Pistol Grip Magazine Well, Predates Czech Sa Vz 23

    Many of you may have heard of the Japanese Type 100, the Empire of the Rising Sun’s only fielded submachine gun. It was a blowback operated, magazine fed, bayonet mounted, 8mm Nambu submachine gun that was fielded too late in the war to make a difference, and wasn’t manufactured in significant quantities (under 30,000).


    But before the Type 100, there was the Type II. The Type II was entered into the design competition for a submachine gun before World War Two began, in the mid 1930s. It was designed by Kijiro Nambu and there are at least two different variants that reached prototype stage or even production. The second one was developed during the War, and is covered very well by Ian over at Forgotten Weapons. However the prewar prototype, we have the pleasure of viewing directly here on TFB. The model in the pictures is a non-firing deactivated piece, but nonetheless is an original Type II. Owner and location wish to remain confidential, but the pictures are being posted with permission. The picture of the submachine gun as a whole is actually all over the internet in numerous places, but the other detailed shots of the submachine gun are being published here for the first time. From the photographer-

    This is a pre-production Japanese nambu SMG. This is a prototype made for trials but was not selected for final production in favor of the type 100. this is a nambu type 8mm SMG that has a very unique gas system upon which it operates. for lack of a better term it is kind of like a motor in which a piston created compression through baffles and cycles the bolt mechanism. this SMG is serial number one and has a mix of parts on it that range in serial numbers. It is unknown if it was made of several different SMG of the same type when the others wore out, or if the parts were replaced over the trials and numbered in sequence for each time they were replaced. This one is a DEWAT and i had the pleasure of photographing it several years ago. the owner wishes to remain anonymous and i will respect their wishes. i think they told me the magazine held 33 rounds of 8mm nambu..

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    The Type II falls along the lines of “Great and innovative idea, horrible implementation”, similar to the Reising submachine gun we covered last week. The magazine was inserted into the pistol grip, thus predating the Czech Sa Vz 23 (often considered to be the first submachine gun design to incorporate such a feature) by more than a decade. It initially had a 50 round magazine, which sounds absurd, but a number of early submachine guns featured similar magazines of ridiculous capacity and weight (50 round drum on Thompsons, snail drums on MP18s). The 8mm Nambu cartridge was also just not sufficient enough to work the blowback action of the Type II as well. The submachine gun had a system of springs and buffers in the receiver that corresponded with the bolt. Adjusting this system would also adjust the speed at which the bolt would be returning forward for firing the next round. Essentially a submachine gun with an adjustable rate of fire. Ian explains it in his post-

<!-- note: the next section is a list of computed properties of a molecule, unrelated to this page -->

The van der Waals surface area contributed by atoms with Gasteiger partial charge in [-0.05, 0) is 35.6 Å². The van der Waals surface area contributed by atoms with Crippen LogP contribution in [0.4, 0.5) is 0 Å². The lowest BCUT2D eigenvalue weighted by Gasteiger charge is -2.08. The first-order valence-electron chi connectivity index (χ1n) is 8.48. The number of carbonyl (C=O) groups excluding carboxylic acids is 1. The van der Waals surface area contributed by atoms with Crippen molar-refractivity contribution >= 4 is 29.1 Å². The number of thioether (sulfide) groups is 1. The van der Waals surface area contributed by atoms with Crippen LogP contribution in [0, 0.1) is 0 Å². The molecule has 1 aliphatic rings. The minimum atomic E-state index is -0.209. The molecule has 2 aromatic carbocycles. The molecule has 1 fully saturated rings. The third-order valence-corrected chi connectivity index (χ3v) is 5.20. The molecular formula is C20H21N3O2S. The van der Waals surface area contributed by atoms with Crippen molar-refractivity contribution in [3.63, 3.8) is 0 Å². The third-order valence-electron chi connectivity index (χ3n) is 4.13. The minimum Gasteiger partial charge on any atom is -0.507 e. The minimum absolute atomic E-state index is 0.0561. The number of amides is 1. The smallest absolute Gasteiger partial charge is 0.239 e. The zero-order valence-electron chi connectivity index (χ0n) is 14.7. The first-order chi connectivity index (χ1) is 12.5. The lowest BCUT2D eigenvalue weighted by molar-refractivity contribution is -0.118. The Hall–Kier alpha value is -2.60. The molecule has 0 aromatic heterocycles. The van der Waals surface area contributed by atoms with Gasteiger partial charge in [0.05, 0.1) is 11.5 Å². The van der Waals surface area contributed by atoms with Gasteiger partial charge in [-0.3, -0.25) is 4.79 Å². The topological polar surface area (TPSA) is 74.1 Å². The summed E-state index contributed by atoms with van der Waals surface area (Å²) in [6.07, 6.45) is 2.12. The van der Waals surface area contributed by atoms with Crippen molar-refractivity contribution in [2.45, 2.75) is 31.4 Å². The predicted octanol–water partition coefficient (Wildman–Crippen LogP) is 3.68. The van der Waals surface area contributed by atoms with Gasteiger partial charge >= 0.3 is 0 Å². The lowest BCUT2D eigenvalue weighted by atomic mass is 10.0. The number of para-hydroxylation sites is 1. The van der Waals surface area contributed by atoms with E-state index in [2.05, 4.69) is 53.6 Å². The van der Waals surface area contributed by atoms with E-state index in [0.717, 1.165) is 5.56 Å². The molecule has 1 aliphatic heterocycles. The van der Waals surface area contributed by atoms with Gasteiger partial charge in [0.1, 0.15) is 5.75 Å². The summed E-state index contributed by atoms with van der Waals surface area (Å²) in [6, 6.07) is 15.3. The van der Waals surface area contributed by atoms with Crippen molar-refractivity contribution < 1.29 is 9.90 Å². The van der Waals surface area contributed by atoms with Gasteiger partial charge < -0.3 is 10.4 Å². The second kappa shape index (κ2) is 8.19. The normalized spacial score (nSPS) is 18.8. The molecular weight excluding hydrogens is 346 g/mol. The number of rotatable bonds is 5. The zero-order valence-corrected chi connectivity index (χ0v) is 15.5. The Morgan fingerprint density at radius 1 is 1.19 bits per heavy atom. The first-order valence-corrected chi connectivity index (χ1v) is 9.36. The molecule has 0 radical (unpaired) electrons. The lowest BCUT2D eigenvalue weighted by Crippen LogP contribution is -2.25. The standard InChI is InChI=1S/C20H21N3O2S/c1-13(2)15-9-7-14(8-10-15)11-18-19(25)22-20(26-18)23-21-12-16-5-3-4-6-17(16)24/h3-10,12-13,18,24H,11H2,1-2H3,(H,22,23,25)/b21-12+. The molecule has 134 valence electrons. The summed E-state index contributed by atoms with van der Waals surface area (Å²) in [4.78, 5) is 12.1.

A unique feature of this and other early Japanese SMG designs is the use of an adjustable buffer assembly. As the bolt flies backwards after firing, it is caught by a piston connected to a compressed-air buffer in the rear of the receiver. As the bolt pushes backwards, air in the buffer can only escape through a small valve, which has multiple different sized holes which the shooter can select from. This allows the bolt velocity to be controlled, thus giving the shooter control over the gun’s rate of fire. Our reference book says the rate can be 500 or 600 rpm, but the original report says the buffer has five different holes to select from.

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    Much Thanks to Jarrod M. for contributing to this post!


    Infantry Marine, based in the Midwest. Specifically interested in small arms history, development, and usage within the MENA region and Central Asia. To that end, I run Silah Report, a website dedicated to analyzing small arms history and news out of MENA and Central Asia.

    Please feel free to get in touch with me about something I can add to a post, an error I’ve made, or if you just want to talk guns. I can be reached at [email protected]